Airborne View of Headlands and Seastacks Near Cape Meares, Oregon

September 20, 2011

MarliOregon100723-126 (2)

Photographer
: Marli Bryant Miller; Marli's Web site 
Summary Author: Marli Bryant Miller

Oregon's northern coastline is underlain mostly by Cenozoic marine sedimentary rock and basalt. The basalt, which is more resistant to erosion, tends to form headlands. These headlands erode piecemeal, leaving behind seastacks as remnants of the former coastline.

This photo depicts Cape Meares as the fog-capped headland in the foreground, and the seastacks called Three Arch Rocks in the background (top center). Both these features consist of Columbia River Basalt, which erupted from fissures in what is now eastern Oregon about 16 million years ago and flowed all the way to the coast; some 225 mi (362 km) distant. In addition, Three Arch Rocks is a national wildlife refuge that protects a variety of bird species including Tufted Puffins and the Common Murre. Photo taken in July 2010.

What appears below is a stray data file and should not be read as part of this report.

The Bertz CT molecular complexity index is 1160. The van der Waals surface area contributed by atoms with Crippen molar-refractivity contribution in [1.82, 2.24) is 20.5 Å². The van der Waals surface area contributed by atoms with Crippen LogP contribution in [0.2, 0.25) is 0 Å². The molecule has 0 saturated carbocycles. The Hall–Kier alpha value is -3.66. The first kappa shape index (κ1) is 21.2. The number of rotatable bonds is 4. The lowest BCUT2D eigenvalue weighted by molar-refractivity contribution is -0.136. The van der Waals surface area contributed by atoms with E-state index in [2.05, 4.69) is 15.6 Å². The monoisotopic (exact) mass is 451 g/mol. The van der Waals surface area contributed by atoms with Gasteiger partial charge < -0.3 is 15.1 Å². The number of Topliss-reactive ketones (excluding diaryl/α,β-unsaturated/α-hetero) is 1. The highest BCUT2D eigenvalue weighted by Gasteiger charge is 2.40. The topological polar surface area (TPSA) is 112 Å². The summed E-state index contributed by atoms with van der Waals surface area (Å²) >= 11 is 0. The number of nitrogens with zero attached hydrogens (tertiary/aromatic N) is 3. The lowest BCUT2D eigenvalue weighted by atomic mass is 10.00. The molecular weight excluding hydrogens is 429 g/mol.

Photo details: Camera Maker: Canon; Camera Model: Canon EOS 5D Mark II; Lens: EF24-105mm f/4L IS USM; Focal Length: 58.0mm; Aperture: f/10.0; Exposure Time: 0.0031 s (1/320); ISO equiv: 100; Exposure Bias: none; Metering Mode: Spot; Exposure: program (Auto); White Balance: Manual; Flash Fired: No (enforced); Orientation: Normal.